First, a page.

I started noticing changes in his monitors when we spoke to him. But the nurses didn’t give it much credence. It had been three weeks and no response to pain or stimulation. Then he started squeezing my hand, still no-one listened. Then one day he opened one eye and looked at me intently. I spoke to him and he puckered his lips. I was so excited. He couldn’t get the other eye open for a long time. I started untying his hands, watching carefully to make sure he didn’t pull his tubes out. His tubes hurt, he was always grabbing for them.

Remembering the ICU

They say no-one ever remembers being in ICU. Its a lie, I remember, it is central to my “spouse coma nightmare.” I remember his trach tube coming loose and him gasping while I rang frantically for a nurse, I remember his tears and cries. I remember the nurses with that welcome cup of coffee late at night. I remember the pictures taped to his equipment from the kids and the cards tucked into the drawer for later reading. I remember the drawn curtains and the glimpses of the humanity behind them. I remember lots of pain.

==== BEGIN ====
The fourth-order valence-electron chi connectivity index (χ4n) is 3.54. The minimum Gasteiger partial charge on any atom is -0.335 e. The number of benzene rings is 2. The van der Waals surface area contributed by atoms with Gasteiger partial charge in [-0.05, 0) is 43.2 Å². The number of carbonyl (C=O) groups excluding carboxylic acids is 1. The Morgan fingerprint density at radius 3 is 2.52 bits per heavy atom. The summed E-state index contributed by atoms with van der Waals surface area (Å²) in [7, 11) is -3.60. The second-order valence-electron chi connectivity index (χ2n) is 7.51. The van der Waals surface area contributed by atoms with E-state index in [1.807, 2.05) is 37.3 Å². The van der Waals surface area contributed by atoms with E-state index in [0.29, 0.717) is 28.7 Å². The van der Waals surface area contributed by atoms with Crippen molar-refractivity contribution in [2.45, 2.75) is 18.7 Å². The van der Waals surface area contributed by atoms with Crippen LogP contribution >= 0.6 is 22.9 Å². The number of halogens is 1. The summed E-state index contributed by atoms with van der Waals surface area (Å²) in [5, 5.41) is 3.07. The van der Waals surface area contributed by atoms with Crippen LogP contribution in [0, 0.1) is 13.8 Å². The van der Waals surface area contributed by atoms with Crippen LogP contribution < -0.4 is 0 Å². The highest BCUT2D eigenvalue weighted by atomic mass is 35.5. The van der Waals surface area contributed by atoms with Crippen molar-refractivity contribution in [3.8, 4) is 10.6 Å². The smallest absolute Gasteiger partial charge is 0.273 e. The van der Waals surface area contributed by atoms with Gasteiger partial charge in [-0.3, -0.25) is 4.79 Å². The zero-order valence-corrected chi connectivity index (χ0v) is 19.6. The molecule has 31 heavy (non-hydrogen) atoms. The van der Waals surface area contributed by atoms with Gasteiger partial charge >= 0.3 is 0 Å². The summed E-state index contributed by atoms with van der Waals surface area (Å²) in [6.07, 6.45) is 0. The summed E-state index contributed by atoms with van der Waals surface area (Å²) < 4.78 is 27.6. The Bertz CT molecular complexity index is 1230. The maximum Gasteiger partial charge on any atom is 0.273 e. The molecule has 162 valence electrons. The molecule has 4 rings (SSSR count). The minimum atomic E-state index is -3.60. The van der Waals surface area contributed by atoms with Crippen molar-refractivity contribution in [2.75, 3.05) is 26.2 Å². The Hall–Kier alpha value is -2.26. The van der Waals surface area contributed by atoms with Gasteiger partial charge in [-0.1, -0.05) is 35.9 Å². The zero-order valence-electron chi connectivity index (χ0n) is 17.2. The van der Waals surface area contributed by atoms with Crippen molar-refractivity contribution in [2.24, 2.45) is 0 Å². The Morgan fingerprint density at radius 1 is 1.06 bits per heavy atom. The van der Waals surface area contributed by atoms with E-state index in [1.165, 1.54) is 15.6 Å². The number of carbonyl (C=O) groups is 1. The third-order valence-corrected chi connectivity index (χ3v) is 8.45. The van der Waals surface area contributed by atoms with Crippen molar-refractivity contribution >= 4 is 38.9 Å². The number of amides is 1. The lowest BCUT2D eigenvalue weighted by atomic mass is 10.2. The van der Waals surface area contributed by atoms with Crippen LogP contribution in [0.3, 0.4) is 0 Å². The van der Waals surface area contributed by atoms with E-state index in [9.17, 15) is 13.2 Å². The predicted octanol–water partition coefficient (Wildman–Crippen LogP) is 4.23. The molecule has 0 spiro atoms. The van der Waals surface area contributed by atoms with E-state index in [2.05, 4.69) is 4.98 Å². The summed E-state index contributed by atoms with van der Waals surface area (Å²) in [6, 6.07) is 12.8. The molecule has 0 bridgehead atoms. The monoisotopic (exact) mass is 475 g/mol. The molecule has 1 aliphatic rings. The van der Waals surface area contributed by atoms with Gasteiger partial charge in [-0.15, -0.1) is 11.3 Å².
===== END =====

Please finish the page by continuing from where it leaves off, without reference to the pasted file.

And most of all, I remember the farewells as he left ICU for good.


Memories become more indistinct now. He only spent a few days in the regular ward. The buffer zones between his family and me had to be reestablished. But life had a regularity to it. Visiting hours were more defined and restrictive. The nurses were always new faces, occasionally friendly ones.

He went through surgery to have the catheter to his heart removed. The stitches had been removed from his scalp, leaving a large dented space that began at his left temple and covered the side of his head. He began physical therapy out of bed, each time walking a little more, sitting up a little longer. He began eating solid food, sitting strapped to a wheelchair. He sometimes spoke, but it was disjointed and garbled. One day I commented on the music sifting over the speakers, some Lionel Ritchie song converted to muzak. I said “Nice song”. He replied “Nice music.” Not much, but it chilled me a little. He hated the song. And then the PTs would come for him and I would sit and think and wait.